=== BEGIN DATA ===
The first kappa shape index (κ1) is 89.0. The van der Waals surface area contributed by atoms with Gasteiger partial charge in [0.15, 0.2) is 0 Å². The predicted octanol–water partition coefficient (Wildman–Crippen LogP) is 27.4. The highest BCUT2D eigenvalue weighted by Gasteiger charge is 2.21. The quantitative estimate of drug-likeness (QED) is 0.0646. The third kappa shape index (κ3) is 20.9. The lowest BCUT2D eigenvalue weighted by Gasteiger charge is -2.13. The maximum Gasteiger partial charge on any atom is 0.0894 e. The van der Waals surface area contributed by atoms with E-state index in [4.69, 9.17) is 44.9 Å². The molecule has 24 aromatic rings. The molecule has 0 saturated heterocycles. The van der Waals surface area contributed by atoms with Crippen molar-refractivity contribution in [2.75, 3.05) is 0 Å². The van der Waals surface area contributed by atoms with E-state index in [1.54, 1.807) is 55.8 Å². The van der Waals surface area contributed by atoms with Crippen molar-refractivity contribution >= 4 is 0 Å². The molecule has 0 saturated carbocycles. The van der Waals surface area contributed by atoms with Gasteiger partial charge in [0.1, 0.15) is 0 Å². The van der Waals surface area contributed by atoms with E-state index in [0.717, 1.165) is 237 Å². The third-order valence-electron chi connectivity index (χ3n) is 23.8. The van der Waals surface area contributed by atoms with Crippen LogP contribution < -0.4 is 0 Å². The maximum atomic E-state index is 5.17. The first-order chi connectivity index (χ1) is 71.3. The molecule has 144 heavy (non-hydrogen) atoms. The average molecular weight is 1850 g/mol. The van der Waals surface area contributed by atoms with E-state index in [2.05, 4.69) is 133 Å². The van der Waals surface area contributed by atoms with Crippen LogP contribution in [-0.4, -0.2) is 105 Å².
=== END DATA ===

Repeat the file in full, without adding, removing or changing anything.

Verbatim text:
The first kappa shape index (κ1) is 89.0. The van der Waals surface area contributed by atoms with Gasteiger partial charge in [0.15, 0.2) is 0 Å². The predicted octanol–water partition coefficient (Wildman–Crippen LogP) is 27.4. The highest BCUT2D eigenvalue weighted by Gasteiger charge is 2.21. The quantitative estimate of drug-likeness (QED) is 0.0646. The third kappa shape index (κ3) is 20.9. The lowest BCUT2D eigenvalue weighted by Gasteiger charge is -2.13. The maximum Gasteiger partial charge on any atom is 0.0894 e. The van der Waals surface area contributed by atoms with E-state index in [4.69, 9.17) is 44.9 Å². The molecule has 24 aromatic rings. The molecule has 0 saturated heterocycles. The van der Waals surface area contributed by atoms with Crippen molar-refractivity contribution in [2.75, 3.05) is 0 Å². The van der Waals surface area contributed by atoms with E-state index in [1.54, 1.807) is 55.8 Å². The van der Waals surface area contributed by atoms with Crippen molar-refractivity contribution >= 4 is 0 Å². The molecule has 0 saturated carbocycles. The van der Waals surface area contributed by atoms with Gasteiger partial charge in [0.1, 0.15) is 0 Å². The van der Waals surface area contributed by atoms with E-state index in [0.717, 1.165) is 237 Å². The third-order valence-electron chi connectivity index (χ3n) is 23.8. The van der Waals surface area contributed by atoms with Crippen LogP contribution < -0.4 is 0 Å². The maximum atomic E-state index is 5.17. The first-order chi connectivity index (χ1) is 71.3. The molecule has 144 heavy (non-hydrogen) atoms. The average molecular weight is 1850 g/mol. The van der Waals surface area contributed by atoms with E-state index in [2.05, 4.69) is 133 Å². The van der Waals surface area contributed by atoms with Crippen LogP contribution in [-0.4, -0.2) is 105 Å².